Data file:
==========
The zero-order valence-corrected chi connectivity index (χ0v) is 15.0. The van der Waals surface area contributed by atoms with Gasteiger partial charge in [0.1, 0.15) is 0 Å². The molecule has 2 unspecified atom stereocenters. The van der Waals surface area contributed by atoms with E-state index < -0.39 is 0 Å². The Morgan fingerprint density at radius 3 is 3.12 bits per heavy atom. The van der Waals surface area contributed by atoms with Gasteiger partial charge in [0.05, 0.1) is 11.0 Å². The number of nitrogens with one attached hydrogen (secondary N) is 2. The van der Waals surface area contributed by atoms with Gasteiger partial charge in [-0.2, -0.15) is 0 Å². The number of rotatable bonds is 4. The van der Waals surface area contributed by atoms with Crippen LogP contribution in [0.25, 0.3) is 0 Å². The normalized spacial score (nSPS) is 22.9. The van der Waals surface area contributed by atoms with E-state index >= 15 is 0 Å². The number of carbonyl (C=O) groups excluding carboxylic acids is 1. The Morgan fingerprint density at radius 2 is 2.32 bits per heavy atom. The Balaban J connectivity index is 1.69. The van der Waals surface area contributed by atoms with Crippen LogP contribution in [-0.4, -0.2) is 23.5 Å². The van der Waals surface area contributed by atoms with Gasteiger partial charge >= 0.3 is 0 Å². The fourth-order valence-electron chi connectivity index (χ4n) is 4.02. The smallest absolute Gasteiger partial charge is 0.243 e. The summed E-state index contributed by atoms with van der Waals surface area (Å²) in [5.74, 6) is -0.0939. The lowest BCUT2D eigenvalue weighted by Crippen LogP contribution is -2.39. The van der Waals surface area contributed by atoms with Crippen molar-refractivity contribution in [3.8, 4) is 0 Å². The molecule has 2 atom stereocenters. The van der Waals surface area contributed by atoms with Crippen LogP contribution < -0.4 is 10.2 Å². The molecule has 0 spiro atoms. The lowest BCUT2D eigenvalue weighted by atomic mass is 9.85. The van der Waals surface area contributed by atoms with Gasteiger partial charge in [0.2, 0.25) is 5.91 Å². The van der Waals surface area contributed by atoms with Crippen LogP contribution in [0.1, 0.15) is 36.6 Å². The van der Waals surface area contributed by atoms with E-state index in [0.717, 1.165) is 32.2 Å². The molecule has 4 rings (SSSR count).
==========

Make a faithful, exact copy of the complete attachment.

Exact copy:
The zero-order valence-corrected chi connectivity index (χ0v) is 15.0. The van der Waals surface area contributed by atoms with Gasteiger partial charge in [0.1, 0.15) is 0 Å². The molecule has 2 unspecified atom stereocenters. The van der Waals surface area contributed by atoms with E-state index < -0.39 is 0 Å². The Morgan fingerprint density at radius 3 is 3.12 bits per heavy atom. The van der Waals surface area contributed by atoms with Gasteiger partial charge in [0.05, 0.1) is 11.0 Å². The number of nitrogens with one attached hydrogen (secondary N) is 2. The van der Waals surface area contributed by atoms with Gasteiger partial charge in [-0.2, -0.15) is 0 Å². The number of rotatable bonds is 4. The van der Waals surface area contributed by atoms with Crippen LogP contribution in [0.25, 0.3) is 0 Å². The normalized spacial score (nSPS) is 22.9. The van der Waals surface area contributed by atoms with E-state index >= 15 is 0 Å². The number of carbonyl (C=O) groups excluding carboxylic acids is 1. The Morgan fingerprint density at radius 2 is 2.32 bits per heavy atom. The Balaban J connectivity index is 1.69. The van der Waals surface area contributed by atoms with Crippen LogP contribution in [-0.4, -0.2) is 23.5 Å². The van der Waals surface area contributed by atoms with Gasteiger partial charge >= 0.3 is 0 Å². The fourth-order valence-electron chi connectivity index (χ4n) is 4.02. The smallest absolute Gasteiger partial charge is 0.243 e. The summed E-state index contributed by atoms with van der Waals surface area (Å²) in [5.74, 6) is -0.0939. The lowest BCUT2D eigenvalue weighted by Crippen LogP contribution is -2.39. The van der Waals surface area contributed by atoms with Crippen molar-refractivity contribution in [3.8, 4) is 0 Å². The molecule has 2 atom stereocenters. The van der Waals surface area contributed by atoms with Crippen LogP contribution < -0.4 is 10.2 Å². The molecule has 0 spiro atoms. The lowest BCUT2D eigenvalue weighted by atomic mass is 9.85. The van der Waals surface area contributed by atoms with Gasteiger partial charge in [0.2, 0.25) is 5.91 Å². The van der Waals surface area contributed by atoms with Crippen LogP contribution in [0.1, 0.15) is 36.6 Å². The van der Waals surface area contributed by atoms with E-state index in [0.717, 1.165) is 32.2 Å². The molecule has 4 rings (SSSR count).